Alex Salmond urged to quit Remain in EU campaign

Alex Salmond alongside Labours Alan Johnson during the EU referendum debate on Thursday. Picture: Getty
Alex Salmond alongside Labours Alan Johnson during the EU referendum debate on Thursday. Picture: Getty
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Former Scottish First minister Alex Salmond has been urged to quit the campaign to keep the UK in Europe “before he does any more damage”.

Scottish Liberal Democrat leader Willie Rennie made the plea after Mr Salmond said Scotland could vote for independence within two years if it was “dragged” out of the European Union (EU) by a Brexit vote.

Mr Salmond used the first TV debate of the campaign to warn: “If you had the situation where Scotland in four weeks’ time votes Remain and the rest of the UK or England drags Scotland out by voting to leave, then that would justify, in my opinion, another referendum.

“In the circumstances of Scotland being threatened with being dragged out of the EU against our will, I think the result would be ‘Yes’ this time.”

Such a vote ‘’would have to be within the two-year period of the UK negotiating to withdraw’’, he stated.

Mr Rennie accused Mr Salmond of “behaving like a not-so-secret agent for the Leave campaign” by focusing on Scottish independence, adding that his comments made a vote to leave more likely.

The Liberal Democrat said: “He spends more time rubbishing the official Remain campaign and promoting Scottish independence than making the positive case to remain in Europe.”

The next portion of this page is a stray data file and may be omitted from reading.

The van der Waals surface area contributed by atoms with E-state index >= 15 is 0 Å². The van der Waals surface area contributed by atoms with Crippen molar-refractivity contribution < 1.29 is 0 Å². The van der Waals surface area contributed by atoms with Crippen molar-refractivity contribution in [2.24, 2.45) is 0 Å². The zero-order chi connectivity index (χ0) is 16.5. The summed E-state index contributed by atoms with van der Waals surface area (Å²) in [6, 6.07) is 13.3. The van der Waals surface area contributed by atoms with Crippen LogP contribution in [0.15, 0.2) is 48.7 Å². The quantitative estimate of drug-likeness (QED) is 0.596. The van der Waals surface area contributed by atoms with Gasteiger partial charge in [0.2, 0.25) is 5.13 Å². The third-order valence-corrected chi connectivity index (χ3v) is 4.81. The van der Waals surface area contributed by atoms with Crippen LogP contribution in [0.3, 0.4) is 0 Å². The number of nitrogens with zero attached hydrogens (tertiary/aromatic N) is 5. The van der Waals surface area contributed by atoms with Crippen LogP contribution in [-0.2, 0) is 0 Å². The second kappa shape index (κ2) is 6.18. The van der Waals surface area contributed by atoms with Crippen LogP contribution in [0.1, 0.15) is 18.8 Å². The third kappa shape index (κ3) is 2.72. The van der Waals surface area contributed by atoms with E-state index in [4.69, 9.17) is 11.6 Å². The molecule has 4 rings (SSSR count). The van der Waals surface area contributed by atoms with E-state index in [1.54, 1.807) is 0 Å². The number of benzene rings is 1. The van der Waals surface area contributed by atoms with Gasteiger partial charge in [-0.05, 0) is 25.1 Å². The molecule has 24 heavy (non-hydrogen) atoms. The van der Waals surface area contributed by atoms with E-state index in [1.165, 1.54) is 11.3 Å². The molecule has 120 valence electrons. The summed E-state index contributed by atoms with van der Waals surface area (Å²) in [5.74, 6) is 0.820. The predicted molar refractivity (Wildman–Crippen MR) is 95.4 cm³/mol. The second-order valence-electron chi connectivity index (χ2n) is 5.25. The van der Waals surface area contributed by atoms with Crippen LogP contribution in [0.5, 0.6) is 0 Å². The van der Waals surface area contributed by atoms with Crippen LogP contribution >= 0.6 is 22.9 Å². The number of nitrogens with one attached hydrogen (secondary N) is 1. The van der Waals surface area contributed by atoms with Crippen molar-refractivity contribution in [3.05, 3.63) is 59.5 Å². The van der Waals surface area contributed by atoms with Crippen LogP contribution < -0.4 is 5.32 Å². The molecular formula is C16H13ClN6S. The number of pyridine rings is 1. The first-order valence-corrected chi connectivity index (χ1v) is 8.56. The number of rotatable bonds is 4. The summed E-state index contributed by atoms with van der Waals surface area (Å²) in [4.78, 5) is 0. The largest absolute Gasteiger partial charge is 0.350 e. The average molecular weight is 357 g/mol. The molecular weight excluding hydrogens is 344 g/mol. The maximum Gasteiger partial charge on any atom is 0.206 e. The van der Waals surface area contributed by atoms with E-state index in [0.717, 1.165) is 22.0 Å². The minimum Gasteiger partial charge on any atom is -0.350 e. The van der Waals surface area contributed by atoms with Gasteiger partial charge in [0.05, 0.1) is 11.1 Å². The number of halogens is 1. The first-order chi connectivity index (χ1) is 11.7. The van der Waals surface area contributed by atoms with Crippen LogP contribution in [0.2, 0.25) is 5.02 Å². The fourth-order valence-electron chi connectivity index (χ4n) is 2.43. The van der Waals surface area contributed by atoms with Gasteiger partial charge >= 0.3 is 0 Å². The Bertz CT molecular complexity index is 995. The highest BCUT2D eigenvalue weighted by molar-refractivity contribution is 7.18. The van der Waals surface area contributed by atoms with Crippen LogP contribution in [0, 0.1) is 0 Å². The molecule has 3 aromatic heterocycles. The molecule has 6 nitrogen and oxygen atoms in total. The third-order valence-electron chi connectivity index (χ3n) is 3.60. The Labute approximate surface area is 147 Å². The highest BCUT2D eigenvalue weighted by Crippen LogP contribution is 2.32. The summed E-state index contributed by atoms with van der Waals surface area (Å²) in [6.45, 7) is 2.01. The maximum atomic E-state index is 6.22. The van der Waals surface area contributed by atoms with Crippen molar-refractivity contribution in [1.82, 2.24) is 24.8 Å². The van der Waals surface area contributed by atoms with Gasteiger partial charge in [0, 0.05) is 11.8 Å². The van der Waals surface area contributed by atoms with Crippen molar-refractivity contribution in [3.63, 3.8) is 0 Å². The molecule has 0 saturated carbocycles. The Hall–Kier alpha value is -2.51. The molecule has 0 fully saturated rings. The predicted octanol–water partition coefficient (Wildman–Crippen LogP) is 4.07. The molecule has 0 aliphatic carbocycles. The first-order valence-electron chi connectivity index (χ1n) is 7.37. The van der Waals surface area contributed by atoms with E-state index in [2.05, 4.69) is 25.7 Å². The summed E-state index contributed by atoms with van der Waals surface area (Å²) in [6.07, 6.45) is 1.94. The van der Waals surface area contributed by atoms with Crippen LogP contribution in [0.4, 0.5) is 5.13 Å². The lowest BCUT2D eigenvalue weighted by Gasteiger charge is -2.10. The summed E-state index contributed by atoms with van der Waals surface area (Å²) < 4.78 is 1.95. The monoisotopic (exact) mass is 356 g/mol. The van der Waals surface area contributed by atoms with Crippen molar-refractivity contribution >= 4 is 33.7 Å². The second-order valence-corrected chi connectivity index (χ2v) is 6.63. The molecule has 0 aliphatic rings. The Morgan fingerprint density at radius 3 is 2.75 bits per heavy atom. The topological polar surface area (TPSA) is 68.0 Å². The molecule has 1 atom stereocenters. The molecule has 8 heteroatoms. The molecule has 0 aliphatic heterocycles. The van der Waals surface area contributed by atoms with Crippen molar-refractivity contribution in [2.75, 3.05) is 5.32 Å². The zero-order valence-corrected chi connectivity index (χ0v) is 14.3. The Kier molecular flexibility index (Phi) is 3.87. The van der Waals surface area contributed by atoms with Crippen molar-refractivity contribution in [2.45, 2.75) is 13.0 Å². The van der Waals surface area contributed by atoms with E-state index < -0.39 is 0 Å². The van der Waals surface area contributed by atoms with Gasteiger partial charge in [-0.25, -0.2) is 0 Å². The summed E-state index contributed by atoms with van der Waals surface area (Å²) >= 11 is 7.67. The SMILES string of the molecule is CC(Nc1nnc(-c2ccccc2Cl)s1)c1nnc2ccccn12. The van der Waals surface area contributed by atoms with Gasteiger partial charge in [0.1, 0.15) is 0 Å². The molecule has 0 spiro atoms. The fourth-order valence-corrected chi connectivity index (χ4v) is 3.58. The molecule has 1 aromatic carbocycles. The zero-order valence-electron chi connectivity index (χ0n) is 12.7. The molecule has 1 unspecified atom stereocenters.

MSPs at Holyrood overwhelmingly backed a Scottish Government motion on Thursday, making clear their support for Scotland and the UK remaining part of the EU.

Last night, an SNP spokesperson told The Scotsman: “Alex Salmond made an absolutely outstanding and overwhelming case for Scotland and the UK’s continued membership of the EU on last night’s TV debate – his passionate arguments on the benefits of EU membership on migration, on employment opportunities for younger people and on the wider benefits of membership to our economy were well received by the audience of young people, including when answering a specific question from an audience member about Scottish independence.”

Meanwhile, it seems that voters in Scotland, Wales and Northern Ireland are likely to choose to remain in the European Union.

With surveys in London also suggesting strong support for staying in the EU, the result of the referendum on 23 June could hinge on the verdict of voters across the rest of 
England.

The latest opinion poll of the electorate in Scotland, conducted by ICM, puts Remain on 54 per cent, Leave on 32 per cent and Don’t Know on 14 per cent.